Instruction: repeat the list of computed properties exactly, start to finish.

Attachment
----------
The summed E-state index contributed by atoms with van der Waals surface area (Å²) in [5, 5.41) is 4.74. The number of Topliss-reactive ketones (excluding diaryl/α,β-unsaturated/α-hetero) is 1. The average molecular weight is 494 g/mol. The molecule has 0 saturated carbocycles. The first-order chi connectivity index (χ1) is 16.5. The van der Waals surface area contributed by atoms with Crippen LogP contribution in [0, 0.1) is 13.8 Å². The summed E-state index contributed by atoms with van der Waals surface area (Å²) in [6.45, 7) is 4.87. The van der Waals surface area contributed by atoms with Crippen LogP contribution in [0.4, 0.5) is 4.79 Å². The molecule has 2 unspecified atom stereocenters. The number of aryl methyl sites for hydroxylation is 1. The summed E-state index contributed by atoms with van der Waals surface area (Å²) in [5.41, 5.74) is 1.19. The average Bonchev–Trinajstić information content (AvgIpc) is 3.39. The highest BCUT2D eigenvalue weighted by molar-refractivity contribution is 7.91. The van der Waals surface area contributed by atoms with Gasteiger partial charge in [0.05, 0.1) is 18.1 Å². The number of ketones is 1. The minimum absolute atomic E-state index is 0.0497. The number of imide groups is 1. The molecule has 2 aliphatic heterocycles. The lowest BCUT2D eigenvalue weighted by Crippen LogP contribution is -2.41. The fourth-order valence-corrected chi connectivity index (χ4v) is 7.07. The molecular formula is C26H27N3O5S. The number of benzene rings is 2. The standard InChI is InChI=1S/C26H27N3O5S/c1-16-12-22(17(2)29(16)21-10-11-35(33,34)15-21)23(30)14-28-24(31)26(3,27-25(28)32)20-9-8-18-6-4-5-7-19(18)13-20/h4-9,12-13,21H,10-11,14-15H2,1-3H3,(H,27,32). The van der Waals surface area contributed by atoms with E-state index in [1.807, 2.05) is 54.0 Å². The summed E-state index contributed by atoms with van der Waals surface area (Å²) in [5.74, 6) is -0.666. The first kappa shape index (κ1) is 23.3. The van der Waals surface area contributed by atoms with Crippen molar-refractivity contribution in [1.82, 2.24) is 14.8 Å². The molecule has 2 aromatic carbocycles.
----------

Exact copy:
The summed E-state index contributed by atoms with van der Waals surface area (Å²) in [5, 5.41) is 4.74. The number of Topliss-reactive ketones (excluding diaryl/α,β-unsaturated/α-hetero) is 1. The average molecular weight is 494 g/mol. The molecule has 0 saturated carbocycles. The first-order chi connectivity index (χ1) is 16.5. The van der Waals surface area contributed by atoms with Crippen LogP contribution in [0, 0.1) is 13.8 Å². The summed E-state index contributed by atoms with van der Waals surface area (Å²) in [6.45, 7) is 4.87. The van der Waals surface area contributed by atoms with Crippen LogP contribution in [0.4, 0.5) is 4.79 Å². The molecule has 2 unspecified atom stereocenters. The number of aryl methyl sites for hydroxylation is 1. The summed E-state index contributed by atoms with van der Waals surface area (Å²) in [5.41, 5.74) is 1.19. The average Bonchev–Trinajstić information content (AvgIpc) is 3.39. The highest BCUT2D eigenvalue weighted by molar-refractivity contribution is 7.91. The van der Waals surface area contributed by atoms with Gasteiger partial charge in [0.05, 0.1) is 18.1 Å². The number of ketones is 1. The minimum absolute atomic E-state index is 0.0497. The number of imide groups is 1. The molecule has 2 aliphatic heterocycles. The lowest BCUT2D eigenvalue weighted by Crippen LogP contribution is -2.41. The fourth-order valence-corrected chi connectivity index (χ4v) is 7.07. The molecular formula is C26H27N3O5S. The number of benzene rings is 2. The standard InChI is InChI=1S/C26H27N3O5S/c1-16-12-22(17(2)29(16)21-10-11-35(33,34)15-21)23(30)14-28-24(31)26(3,27-25(28)32)20-9-8-18-6-4-5-7-19(18)13-20/h4-9,12-13,21H,10-11,14-15H2,1-3H3,(H,27,32). The van der Waals surface area contributed by atoms with E-state index in [1.807, 2.05) is 54.0 Å². The summed E-state index contributed by atoms with van der Waals surface area (Å²) in [5.74, 6) is -0.666. The first kappa shape index (κ1) is 23.3. The van der Waals surface area contributed by atoms with Crippen molar-refractivity contribution in [1.82, 2.24) is 14.8 Å². The molecule has 2 aromatic carbocycles.